In celebration of Women’s History Month, we’re highlighting female innovators from the US heartland in this week’s trivia.
Here are this week’s questions:
- This woman invented Kevlar. Who is she and what city did she hail from?
- This woman was the second known Black woman to receive a patent for inventing the precursor to the Murphy Bed. Who is she and where was she born?
- This woman secured 15 patents from the late 1870s to the late 1890s for inventions that ranged from foot warmers to one of the most important transportation innovations of all time: the life raft. Who is she and where did she live?
And here are the answers:
- Stephanie Kwolek, Pittsburgh, PA—Kwolek graduated from Margaret Morrison Carnegie College of Carnegie Mellon University in 1946. She had planned on becoming a doctor but she was hired to work for DuPont. While there, she invented Kevlar, a high-strength synthetic fiber that has more than 200 uses, ranging from bicycle tires to bulletproof vests.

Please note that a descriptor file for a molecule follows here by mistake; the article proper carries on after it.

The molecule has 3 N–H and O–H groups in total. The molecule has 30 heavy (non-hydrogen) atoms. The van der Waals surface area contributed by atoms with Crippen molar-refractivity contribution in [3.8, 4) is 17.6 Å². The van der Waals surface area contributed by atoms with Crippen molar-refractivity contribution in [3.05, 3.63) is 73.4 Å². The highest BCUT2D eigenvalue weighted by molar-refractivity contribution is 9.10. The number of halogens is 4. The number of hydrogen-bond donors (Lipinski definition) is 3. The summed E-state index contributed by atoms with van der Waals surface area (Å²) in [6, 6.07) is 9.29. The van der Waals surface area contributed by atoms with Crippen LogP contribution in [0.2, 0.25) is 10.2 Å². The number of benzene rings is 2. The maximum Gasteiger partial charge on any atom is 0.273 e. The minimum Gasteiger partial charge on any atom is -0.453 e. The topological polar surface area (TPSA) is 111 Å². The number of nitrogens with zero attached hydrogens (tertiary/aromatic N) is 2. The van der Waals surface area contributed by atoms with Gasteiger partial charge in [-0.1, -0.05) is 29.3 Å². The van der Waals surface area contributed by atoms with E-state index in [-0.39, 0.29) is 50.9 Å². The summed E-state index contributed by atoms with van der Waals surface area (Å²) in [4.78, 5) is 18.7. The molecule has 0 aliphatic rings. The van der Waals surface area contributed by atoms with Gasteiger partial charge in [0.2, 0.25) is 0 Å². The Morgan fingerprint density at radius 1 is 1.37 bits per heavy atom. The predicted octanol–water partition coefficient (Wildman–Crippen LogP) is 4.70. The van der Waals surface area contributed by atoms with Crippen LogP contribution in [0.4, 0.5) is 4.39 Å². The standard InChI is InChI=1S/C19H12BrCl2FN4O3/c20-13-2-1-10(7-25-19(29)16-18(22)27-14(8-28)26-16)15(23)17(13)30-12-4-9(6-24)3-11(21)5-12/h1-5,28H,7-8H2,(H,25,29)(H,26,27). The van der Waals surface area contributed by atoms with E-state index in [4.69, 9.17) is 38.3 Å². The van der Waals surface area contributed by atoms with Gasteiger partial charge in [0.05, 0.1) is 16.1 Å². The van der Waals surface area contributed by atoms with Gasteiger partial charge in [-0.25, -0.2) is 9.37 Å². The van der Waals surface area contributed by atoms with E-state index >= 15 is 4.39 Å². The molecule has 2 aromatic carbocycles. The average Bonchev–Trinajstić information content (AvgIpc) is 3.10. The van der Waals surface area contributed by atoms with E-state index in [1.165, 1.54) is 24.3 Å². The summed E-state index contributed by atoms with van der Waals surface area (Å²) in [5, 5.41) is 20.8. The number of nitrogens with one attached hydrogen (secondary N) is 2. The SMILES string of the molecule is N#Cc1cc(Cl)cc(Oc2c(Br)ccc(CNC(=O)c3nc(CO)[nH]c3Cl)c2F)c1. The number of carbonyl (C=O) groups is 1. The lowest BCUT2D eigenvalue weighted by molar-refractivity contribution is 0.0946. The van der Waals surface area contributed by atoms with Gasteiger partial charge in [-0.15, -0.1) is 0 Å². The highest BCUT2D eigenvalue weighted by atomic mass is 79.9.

- Sarah E. Goode, Toledo, OH—Goode was born into slavery, but when the American Civil War ended she was granted her freedom. She invented a folding cabinet bed that helped people who lived in tight housing utilize their space more efficiently.
- Maria Beasley, Philadelphia, PA—Beasley is known for quite a few big inventions. One was a barrel-making machine designed to speed up the manufacturing of barrels, enabling 1,500 to be produced a day. Her inventions attracted sugar and oil refineries, and royalties from contracts involving the use of her barrel-hooping machine alone amounted to $20,000 annually (which would translate to well over $450,000 today.) She also saw the need for a better life raft that was “fire-proof, compact, safe and readily launched.” Her new design included guard railings surrounding the raft and rectangular metal floats. This design is able to fold and unfold so it is easy to store, even with the rails.
Thanks for playing!